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What's New:

  • It’s Open!: Our Conquer Support Group is once again open to new members. This is an amazing and low cost online support group that is life changing. If you have ever wanted to get the details about the Conquer Support Group – now is the time! We close our doors on Friday, April 22nd. Find out all the details at leslievernick.com/conquersignup

Unconditional Love / Conditional Relationship

Leslie Vernick

Over the years Christian individuals in emotionally destructive marriages have been counseled to forgive and reconcile with their spouse, reminding him or her of God’s command to forgive and to love unconditionally. Adultery, they said, was the only biblical grounds for divorce.

Implied in the counseling these people receive is the idea that they are called by God to maintain a relationship with their spouse even while he or she is repeatedly destructive toward them. But is that counsel truly biblical? Is someone ever biblically allowed or even encouraged to end a relationship or distance themselves from someone because of their unchanged sinful behavior?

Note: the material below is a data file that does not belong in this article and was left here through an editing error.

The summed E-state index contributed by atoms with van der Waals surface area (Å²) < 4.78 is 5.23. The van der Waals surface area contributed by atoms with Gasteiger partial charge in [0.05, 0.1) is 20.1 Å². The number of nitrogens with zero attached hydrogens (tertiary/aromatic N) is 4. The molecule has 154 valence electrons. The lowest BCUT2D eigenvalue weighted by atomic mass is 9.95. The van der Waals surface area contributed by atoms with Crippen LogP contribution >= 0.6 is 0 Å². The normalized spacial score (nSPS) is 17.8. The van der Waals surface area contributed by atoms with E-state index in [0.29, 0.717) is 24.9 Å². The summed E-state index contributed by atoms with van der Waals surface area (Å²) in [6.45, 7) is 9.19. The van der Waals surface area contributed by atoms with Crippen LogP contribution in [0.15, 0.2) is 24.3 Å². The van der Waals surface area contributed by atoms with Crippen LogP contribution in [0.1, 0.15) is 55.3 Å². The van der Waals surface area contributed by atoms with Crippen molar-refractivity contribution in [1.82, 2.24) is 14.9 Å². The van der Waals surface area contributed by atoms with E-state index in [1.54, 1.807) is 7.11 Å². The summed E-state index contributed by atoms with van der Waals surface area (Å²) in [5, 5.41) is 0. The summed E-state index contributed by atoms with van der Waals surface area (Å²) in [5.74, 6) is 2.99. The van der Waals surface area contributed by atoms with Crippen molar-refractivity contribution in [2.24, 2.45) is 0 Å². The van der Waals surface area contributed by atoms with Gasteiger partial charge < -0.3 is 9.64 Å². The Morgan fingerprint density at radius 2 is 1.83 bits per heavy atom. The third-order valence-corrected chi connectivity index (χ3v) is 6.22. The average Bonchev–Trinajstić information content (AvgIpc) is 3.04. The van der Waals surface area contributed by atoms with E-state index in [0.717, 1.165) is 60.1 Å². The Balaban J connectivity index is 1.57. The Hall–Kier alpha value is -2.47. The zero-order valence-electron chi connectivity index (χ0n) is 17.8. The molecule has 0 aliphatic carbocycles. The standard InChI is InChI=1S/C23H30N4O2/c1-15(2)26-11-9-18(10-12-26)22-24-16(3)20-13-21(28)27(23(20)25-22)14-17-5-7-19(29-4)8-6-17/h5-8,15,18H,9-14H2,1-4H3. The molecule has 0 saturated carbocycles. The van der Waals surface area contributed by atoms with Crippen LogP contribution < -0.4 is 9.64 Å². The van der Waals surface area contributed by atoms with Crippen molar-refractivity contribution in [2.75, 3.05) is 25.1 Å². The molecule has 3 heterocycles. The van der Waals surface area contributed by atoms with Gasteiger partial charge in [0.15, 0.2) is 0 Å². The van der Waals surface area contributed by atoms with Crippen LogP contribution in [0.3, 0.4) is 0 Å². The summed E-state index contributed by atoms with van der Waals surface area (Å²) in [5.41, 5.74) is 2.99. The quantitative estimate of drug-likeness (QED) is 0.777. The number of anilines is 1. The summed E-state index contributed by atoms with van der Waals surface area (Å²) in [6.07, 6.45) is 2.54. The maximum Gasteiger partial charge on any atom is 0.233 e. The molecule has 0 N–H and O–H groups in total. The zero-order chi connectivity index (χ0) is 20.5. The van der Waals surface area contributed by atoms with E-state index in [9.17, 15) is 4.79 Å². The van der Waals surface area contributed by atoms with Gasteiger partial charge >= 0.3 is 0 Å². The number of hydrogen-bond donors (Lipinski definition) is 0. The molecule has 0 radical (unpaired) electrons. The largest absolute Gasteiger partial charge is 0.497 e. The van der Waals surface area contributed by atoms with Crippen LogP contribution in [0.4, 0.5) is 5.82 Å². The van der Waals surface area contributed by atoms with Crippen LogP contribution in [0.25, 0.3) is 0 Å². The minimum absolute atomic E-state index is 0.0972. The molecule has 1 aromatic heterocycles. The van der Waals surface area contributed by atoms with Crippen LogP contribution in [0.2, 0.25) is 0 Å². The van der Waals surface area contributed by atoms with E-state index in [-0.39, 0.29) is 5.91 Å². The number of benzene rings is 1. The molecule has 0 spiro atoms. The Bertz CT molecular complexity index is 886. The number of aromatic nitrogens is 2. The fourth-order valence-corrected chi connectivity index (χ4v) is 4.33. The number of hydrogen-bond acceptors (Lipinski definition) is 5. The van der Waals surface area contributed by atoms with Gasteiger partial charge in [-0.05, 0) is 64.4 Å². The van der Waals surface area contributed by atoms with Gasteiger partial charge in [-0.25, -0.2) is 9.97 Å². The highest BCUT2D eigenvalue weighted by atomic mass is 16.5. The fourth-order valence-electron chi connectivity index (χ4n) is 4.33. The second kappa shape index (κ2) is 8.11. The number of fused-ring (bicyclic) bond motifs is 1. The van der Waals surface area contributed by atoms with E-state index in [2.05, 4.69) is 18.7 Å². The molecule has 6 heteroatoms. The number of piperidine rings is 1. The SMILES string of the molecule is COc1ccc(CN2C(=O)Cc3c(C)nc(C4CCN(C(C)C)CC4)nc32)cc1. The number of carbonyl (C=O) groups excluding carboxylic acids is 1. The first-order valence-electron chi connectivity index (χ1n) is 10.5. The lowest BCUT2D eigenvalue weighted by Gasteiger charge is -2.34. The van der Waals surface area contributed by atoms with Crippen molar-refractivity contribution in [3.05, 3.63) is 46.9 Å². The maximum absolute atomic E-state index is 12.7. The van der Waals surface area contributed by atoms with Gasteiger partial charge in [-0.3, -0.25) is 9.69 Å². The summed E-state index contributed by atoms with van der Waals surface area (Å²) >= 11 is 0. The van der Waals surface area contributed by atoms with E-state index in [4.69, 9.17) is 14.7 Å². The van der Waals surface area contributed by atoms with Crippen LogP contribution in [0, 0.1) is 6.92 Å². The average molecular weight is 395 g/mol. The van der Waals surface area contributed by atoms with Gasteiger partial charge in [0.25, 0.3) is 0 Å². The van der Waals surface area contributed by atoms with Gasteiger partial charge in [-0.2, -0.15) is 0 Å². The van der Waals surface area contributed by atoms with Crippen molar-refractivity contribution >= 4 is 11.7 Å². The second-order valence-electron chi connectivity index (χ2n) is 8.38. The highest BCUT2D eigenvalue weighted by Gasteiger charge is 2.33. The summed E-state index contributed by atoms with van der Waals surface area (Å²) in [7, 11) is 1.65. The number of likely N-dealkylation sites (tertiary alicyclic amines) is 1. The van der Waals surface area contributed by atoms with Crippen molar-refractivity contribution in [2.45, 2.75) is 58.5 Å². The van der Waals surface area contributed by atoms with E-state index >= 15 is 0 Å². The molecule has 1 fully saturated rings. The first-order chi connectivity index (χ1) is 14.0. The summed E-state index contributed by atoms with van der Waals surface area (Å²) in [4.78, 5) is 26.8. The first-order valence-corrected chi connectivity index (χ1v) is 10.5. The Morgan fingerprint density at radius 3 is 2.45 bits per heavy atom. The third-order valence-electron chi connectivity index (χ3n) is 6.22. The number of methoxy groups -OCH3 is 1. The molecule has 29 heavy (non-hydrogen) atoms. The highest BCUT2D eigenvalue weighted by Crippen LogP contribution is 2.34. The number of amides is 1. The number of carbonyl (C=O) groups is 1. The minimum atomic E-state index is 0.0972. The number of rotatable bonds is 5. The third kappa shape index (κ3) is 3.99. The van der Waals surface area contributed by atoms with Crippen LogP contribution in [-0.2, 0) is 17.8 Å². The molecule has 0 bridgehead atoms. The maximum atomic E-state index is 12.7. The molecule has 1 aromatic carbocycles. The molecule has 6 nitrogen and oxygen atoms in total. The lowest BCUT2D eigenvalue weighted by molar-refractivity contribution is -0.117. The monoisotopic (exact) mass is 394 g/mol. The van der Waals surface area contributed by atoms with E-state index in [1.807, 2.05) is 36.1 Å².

God love for humankind is unconditional but he does not offer anyone unconditional relationship. He tells us that our sin separates us from him and that without repentance we have no fellowship with him (1 John 1:6). Our sin does not separate us from God’s love (Romans 5:8) but it does separate us from his presence (Isaiah 59:1-2). Jesus distanced himself from certain religious leaders because he didn’t trust them. He knew what was in their heart (John 2:24). Throughout much of the Old Testament, God withdraws his presence from his people because of unrepentant sin.

God calls people to a covenant relationship that is like a marriage. He not only wants us to enjoy his love, he wants us to love him back (Deuteronomy 6:5). He not only promises us his faithfulness, he requires that we be faithful in return (Deuteronomy 4:23-24). The book of Hosea is a picture of God’s love for his unfaithful spouse (Israel). He longs for her, but his relationship with her will remain broken until she is willing to change.